Needless to say, it was a bit depressing when at the archives I found myself staring at the clock every five minutes. “I'm not supposed to feel this way!” I thought. “This is supposed to be my calling! This is supposed to bring me fulfillment!” Instead, I felt every nerve on my scalp and in my feet scream as I spent an entire day arranging records in alphabetical and chronological order. I fought the urge to pull off my uncomfortable shoes and run laps around the complex, barefoot and screaming.
Maybe this wasn't my calling? Maybe I was supposed to do something else? But what else? What other career can pleasantly hold my attention for eight hours a day, five hours a week? I realized, “Nothing! There is nothing that I enjoy doing for eight straight hours. I like to clean, paint, draw, watch movies, write, shop, talk with friends, study, go to school, sing. But I don't like doing any one of those things for eight hours a day, five days a week.” So that's it, then—any career that I loved would eventually become mere drudgery by means of repetition.
So I objected to the system: “Who says full time is forty hours a week? Who says I have to work that often to get benefits?” I cut down an old cardboard box and began to make a protest sign. Then I thought of the meat packers in the early 1900s who worked fourteen hours a day with no benefits, who fell into vats and became sausage for the American public.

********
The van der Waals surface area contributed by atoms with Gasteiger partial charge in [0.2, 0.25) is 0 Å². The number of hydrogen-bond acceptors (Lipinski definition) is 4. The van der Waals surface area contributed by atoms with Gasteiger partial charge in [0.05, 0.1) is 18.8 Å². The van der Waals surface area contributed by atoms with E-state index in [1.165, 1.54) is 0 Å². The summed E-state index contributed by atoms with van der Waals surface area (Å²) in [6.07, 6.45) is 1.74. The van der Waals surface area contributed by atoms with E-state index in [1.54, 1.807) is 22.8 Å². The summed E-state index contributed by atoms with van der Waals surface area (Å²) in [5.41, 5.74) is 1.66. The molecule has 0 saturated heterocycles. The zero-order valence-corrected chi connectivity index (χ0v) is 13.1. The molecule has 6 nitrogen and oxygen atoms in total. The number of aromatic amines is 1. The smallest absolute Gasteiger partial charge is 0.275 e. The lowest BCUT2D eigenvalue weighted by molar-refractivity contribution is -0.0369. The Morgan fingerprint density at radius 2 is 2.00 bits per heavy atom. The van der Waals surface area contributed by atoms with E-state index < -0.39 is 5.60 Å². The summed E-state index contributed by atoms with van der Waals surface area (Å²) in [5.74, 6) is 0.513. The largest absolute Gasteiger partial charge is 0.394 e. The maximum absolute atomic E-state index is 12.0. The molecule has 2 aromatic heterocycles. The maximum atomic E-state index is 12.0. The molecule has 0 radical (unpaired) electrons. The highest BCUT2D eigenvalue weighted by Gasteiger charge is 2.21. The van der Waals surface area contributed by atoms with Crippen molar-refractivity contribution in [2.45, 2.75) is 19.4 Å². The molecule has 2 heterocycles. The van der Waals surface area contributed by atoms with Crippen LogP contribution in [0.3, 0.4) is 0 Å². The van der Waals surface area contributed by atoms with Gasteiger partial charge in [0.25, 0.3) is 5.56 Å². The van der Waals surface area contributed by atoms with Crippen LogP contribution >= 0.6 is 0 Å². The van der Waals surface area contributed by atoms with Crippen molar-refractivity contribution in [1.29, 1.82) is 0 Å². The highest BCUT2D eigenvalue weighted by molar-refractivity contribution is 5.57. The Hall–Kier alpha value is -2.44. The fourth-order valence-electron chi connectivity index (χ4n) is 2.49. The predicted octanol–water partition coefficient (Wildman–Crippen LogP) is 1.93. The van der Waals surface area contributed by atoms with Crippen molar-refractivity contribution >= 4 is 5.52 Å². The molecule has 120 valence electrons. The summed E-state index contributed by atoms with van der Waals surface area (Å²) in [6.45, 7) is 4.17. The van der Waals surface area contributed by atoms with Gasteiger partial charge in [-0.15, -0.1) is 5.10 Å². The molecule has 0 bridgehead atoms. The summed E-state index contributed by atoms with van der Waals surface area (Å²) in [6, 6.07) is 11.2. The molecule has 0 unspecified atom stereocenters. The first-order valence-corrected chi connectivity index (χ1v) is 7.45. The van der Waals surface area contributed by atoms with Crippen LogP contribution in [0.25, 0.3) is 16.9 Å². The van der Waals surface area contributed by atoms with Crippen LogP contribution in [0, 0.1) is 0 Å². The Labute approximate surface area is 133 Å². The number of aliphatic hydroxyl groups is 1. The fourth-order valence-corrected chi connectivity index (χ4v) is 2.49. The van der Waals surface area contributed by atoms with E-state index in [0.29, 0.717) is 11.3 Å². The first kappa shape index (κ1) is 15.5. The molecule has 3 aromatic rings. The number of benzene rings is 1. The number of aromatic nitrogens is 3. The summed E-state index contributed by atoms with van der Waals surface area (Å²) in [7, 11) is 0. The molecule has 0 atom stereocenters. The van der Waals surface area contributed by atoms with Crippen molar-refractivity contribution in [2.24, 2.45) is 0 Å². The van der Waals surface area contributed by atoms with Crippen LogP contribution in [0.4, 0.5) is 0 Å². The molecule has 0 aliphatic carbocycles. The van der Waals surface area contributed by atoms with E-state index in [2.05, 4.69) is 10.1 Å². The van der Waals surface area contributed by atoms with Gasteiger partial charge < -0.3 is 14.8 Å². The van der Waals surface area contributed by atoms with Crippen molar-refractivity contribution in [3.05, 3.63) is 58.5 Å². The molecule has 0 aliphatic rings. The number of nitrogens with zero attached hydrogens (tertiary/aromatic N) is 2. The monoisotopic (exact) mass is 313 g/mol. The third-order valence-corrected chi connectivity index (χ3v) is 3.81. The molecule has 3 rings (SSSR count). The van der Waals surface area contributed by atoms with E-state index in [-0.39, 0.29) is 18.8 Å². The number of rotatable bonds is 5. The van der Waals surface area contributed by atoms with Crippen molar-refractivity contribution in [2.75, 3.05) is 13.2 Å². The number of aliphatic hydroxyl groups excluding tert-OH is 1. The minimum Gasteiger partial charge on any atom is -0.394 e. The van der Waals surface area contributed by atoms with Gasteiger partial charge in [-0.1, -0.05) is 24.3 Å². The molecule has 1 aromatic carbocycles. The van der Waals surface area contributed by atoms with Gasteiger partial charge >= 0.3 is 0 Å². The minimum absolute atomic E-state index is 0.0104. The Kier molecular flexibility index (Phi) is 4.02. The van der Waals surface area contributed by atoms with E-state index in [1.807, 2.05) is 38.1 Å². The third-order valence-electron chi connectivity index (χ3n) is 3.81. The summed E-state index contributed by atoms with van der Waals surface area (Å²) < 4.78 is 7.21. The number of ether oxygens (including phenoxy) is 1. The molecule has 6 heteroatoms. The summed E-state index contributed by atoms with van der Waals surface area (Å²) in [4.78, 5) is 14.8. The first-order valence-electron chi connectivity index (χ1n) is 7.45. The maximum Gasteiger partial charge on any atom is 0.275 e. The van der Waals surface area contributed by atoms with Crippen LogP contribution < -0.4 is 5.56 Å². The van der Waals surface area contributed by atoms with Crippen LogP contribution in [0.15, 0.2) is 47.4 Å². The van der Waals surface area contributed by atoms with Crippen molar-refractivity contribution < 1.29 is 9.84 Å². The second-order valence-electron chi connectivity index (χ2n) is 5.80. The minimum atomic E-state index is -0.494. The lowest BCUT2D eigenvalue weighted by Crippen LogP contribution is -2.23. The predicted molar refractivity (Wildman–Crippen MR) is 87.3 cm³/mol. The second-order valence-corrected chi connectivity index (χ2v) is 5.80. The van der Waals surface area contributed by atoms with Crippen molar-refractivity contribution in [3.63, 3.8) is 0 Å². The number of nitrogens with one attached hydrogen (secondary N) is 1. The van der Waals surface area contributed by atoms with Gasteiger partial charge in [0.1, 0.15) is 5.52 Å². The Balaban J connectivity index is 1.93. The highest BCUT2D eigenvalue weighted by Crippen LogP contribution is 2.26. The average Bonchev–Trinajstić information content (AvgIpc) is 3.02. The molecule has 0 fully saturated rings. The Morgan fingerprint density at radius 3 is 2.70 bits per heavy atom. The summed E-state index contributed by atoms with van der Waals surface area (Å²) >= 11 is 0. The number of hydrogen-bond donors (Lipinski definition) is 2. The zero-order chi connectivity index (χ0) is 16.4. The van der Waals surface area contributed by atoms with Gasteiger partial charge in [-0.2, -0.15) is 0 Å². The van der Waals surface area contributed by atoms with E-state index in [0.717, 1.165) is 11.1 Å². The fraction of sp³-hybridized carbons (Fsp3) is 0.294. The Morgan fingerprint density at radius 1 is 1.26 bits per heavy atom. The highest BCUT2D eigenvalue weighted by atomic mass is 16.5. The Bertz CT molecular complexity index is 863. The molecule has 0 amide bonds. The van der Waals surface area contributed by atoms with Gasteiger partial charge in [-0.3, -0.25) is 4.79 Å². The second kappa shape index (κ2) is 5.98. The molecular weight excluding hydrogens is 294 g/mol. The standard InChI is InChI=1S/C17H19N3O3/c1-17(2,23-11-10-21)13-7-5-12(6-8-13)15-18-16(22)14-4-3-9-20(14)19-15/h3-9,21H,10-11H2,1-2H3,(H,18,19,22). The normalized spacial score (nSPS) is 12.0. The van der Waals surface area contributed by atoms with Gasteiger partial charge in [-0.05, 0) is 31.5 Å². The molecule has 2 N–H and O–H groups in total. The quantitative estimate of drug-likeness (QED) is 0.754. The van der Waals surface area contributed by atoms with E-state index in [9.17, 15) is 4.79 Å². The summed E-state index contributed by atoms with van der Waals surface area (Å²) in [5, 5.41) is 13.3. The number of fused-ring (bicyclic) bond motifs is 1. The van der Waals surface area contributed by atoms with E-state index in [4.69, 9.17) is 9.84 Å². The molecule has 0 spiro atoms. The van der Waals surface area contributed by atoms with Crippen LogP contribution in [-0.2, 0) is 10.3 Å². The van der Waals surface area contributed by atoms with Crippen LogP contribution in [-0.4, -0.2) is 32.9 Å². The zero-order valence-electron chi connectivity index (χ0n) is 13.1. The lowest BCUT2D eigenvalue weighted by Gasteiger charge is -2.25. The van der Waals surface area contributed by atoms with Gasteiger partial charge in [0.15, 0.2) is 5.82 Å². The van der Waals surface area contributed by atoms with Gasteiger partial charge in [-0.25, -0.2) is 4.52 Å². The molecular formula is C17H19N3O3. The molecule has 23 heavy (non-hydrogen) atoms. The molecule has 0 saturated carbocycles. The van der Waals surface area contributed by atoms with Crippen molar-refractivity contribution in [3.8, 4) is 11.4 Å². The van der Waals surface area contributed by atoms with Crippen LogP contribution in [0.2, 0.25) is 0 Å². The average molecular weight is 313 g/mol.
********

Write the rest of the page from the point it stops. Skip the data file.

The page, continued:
So maybe I'm just lazy.
Lazy or not, I still don't want a full-time job. I don't want someone to tell me, “Okay, here is some drudgery for you. You can have two weeks off out of fifty-two. Use them wisely.”
“Two weeks?” I cry. “Two weeks?? How am I supposed to decide which family members and friends are important enough to earn some of my two weeks? How am I supposed to go on a dig to Israel, or to Europe, or to FC Labor Camp, or to South Africa, with only two measly weeks?”
“Shut up, Caroline. Be grateful. Do you know how many people out there would love to be in your position, with a graduate degree and the potential to find a comfortable full-time job?”
I thought of my epitaph: “Here lies Caroline. She never went anywhere she planned to go. She saw her niece once every year. She spent every Christmas with her family. She saw her grandparents once every three years. She always wanted to become more involved with the community, but never had the time. BUT—she had a full time job, so may she rest in peace.”